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Trump trashed by European officials before SOTU: ‘He has done damage that the Soviets would have dreamt of’

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In candid interviews with the Washington Post, officials in the governments of some of the United States’ closest allies had little good to say about Donald Trump before he delivers his second State of the Union address before Congress on Tuesday night.

Noting that Trump leads one of the world’s few superpowers, former German foreign minister Sigmar Gabriel lamented, “We can’t live with Trump. And we can’t live without the United States.”

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The report states that officials don’t know what to make of the Trump Administration that veers wildly from policy to policy and, at times, they aren’t even sure who in the U.S. government they should be addressing their concerns to.

Most worrisome, are Trump’s tweets and proclamations attacking NATO that has allies worried about the future of the mutual defense organization whose mission is to fight back against military aggression — particularly from Russia.

“They dig through his Twitter feed for indications of whether the president intends to wreck the European Union and NATO or merely hobble the continent’s core institutions,” the Post reports. “Officials say Trump, by design or indifference, has already badly weakened the foundation of the transatlantic relationship that American presidents have nurtured for seven decades.”

According to Germany’s Gabriel, “He [Trump] has done damage that the Soviets would have dreamt of.”

The Post reports that German Chancellor Angela Merkel, British Prime Minister Theresa May and French President Emmanuel Macron have all been baffled on how to deal with Trump, and now just warily live with him and hope he doesn’t do too much damage.

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“We manage,” explained one senior European politician. “Governing by tweets is not the same as governing by diplomatic engagement. It’s a different process. But it’s something we accept and adapt to. I don’t think that our surprise on a daily basis is any greater than that of his own administration.”

According to Germany’s Gabriel, there had been hope that Trump’s bombastic campaign rhetoric had been just that, but now they have come to believe he is who he said he was.

“In the beginning, we thought, ‘He’s campaigning. The position will change him.’ But he changed the position of the presidency,” Gabriel admitted. “I find it shocking that, in such a short time, he has managed to rip apart a relationship that has taken decades to build.”

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According to a French official, the president is just as belligerent in private as he is in his public pronouncements.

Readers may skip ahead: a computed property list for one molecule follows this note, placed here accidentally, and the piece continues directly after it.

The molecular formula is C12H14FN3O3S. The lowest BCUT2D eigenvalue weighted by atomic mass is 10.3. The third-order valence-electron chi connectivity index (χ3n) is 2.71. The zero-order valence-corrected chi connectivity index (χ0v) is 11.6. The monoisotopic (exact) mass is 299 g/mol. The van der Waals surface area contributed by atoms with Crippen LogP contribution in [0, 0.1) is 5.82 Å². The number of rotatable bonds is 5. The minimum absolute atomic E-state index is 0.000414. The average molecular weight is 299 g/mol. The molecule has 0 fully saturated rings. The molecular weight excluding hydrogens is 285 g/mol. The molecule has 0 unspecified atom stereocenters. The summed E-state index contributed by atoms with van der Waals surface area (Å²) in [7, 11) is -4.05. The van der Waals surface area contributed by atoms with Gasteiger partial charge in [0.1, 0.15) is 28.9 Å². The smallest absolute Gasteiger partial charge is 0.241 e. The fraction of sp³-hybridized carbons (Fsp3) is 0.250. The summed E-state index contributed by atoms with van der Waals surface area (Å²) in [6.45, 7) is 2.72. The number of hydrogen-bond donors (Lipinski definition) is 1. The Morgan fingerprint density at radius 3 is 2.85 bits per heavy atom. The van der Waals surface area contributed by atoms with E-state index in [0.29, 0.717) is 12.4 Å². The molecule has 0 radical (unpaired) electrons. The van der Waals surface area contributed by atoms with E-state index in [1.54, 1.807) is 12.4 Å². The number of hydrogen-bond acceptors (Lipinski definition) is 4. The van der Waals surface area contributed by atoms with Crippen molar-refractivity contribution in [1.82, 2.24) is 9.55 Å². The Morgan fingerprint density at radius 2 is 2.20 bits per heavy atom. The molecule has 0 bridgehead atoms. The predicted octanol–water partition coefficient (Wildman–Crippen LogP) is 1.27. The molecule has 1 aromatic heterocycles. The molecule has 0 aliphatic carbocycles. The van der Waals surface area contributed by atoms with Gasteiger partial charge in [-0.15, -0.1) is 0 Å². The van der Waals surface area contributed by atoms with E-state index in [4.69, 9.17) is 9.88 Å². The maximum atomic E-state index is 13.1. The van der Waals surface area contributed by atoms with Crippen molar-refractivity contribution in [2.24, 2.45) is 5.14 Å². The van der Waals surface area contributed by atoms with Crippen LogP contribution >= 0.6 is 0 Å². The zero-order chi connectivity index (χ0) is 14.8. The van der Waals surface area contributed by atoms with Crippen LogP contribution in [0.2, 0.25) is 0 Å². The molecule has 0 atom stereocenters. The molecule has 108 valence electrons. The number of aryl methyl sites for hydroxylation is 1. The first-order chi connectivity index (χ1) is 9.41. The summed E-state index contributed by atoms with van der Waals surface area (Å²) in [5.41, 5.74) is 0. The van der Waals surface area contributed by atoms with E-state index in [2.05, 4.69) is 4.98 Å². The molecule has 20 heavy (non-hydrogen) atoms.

“On a number of issues, we have tried to convince him that Europe is a key partner of the United States,” confided the senior official. “He will say, ‘I don’t need you,’ and ‘Europe is worse than China.’ ”

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Trump’s new chief of staff Mark Meadows already facing damaging leaks from White House staffers

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President Donald Trump's new White House chief of staff is already in hot water after just a couple of weeks on the job.

Mark Meadows, who resigned from Congress in late March to begin work in the White House, quickly pushed out legislative liaison Mike McKenna and then replaced press secretary Stephanie Grisham -- and other aides could soon be on their way out, reported Bloomberg.

The North Carolina Republican has also ruffled feathers by calling Republican governors who have resisted issuing stay-at-home orders and asking them to do so immediately, according to two people familiar with the calls.

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Trump’s hopes for a rapid economic recovery are likely a pipe dream: economists

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President Donald Trump is hoping to reopen the American economy in May and quickly get back to the low unemployment rates that he used to justify his claim that he'd created the "best economy" in history.

However, economists who spoke with Vox think that Trump's vision of a rapid V-shaped economic recovery amid the COVID-19 pandemic are simply a pipe dream.

"The very best case scenario is we rapidly bounce back and we get close to something where we were before," said Jesse Edgerton, an economist at JPMorgan. "Personally, I think that’s highly unlikely. The shock from the virus is going to trigger a broader economy-wide recession."

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2020 Election

Trump tells 10,000 religious leaders they ‘have to’ help him get re-elected: ‘We have to have victory’

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President Donald Trump in a private conference call on Wednesday with 10,000 leaders from his most-devoted base, the religious right, in the middle of a global pandemic, urged them to help him win re-election.

“We have a very, very powerful year coming up because you know what lies ahead,” Trump told the faith leaders, as NBC News reported. “And we have to do it. People of faith have to do it. We have to have victory.”

Rev. Johnnie Moore, a member of Trump’s religious right inner circle, says both the President and Vice President were on the call, which presumably was made from the Oval Office.

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